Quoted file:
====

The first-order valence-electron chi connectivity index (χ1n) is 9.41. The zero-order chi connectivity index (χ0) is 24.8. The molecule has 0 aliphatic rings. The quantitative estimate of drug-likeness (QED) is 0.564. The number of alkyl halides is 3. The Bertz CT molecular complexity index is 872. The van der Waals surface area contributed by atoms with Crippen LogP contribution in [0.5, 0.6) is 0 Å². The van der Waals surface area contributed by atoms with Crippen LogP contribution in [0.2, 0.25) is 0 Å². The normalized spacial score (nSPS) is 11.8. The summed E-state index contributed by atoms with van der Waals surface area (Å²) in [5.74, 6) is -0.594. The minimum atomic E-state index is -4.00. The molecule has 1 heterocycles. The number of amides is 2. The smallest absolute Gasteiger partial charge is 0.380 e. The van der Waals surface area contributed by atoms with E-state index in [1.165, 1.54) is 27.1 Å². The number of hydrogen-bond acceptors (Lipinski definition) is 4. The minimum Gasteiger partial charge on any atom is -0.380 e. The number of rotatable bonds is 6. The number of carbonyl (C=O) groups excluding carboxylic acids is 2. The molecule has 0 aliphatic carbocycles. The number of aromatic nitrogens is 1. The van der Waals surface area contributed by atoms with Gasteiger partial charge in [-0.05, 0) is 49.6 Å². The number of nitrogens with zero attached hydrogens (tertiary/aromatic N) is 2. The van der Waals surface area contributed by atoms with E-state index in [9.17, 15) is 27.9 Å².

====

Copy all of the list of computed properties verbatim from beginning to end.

The first-order valence-electron chi connectivity index (χ1n) is 9.41. The zero-order chi connectivity index (χ0) is 24.8. The molecule has 0 aliphatic rings. The quantitative estimate of drug-likeness (QED) is 0.564. The number of alkyl halides is 3. The Bertz CT molecular complexity index is 872. The van der Waals surface area contributed by atoms with Crippen LogP contribution in [0.5, 0.6) is 0 Å². The van der Waals surface area contributed by atoms with Crippen LogP contribution in [0.2, 0.25) is 0 Å². The normalized spacial score (nSPS) is 11.8. The summed E-state index contributed by atoms with van der Waals surface area (Å²) in [5.74, 6) is -0.594. The minimum atomic E-state index is -4.00. The molecule has 1 heterocycles. The number of amides is 2. The smallest absolute Gasteiger partial charge is 0.380 e. The van der Waals surface area contributed by atoms with E-state index in [1.165, 1.54) is 27.1 Å². The number of hydrogen-bond acceptors (Lipinski definition) is 4. The minimum Gasteiger partial charge on any atom is -0.380 e. The number of rotatable bonds is 6. The number of carbonyl (C=O) groups excluding carboxylic acids is 2. The molecule has 0 aliphatic carbocycles. The number of aromatic nitrogens is 1. The van der Waals surface area contributed by atoms with Gasteiger partial charge in [-0.05, 0) is 49.6 Å². The number of nitrogens with zero attached hydrogens (tertiary/aromatic N) is 2. The van der Waals surface area contributed by atoms with E-state index in [9.17, 15) is 27.9 Å².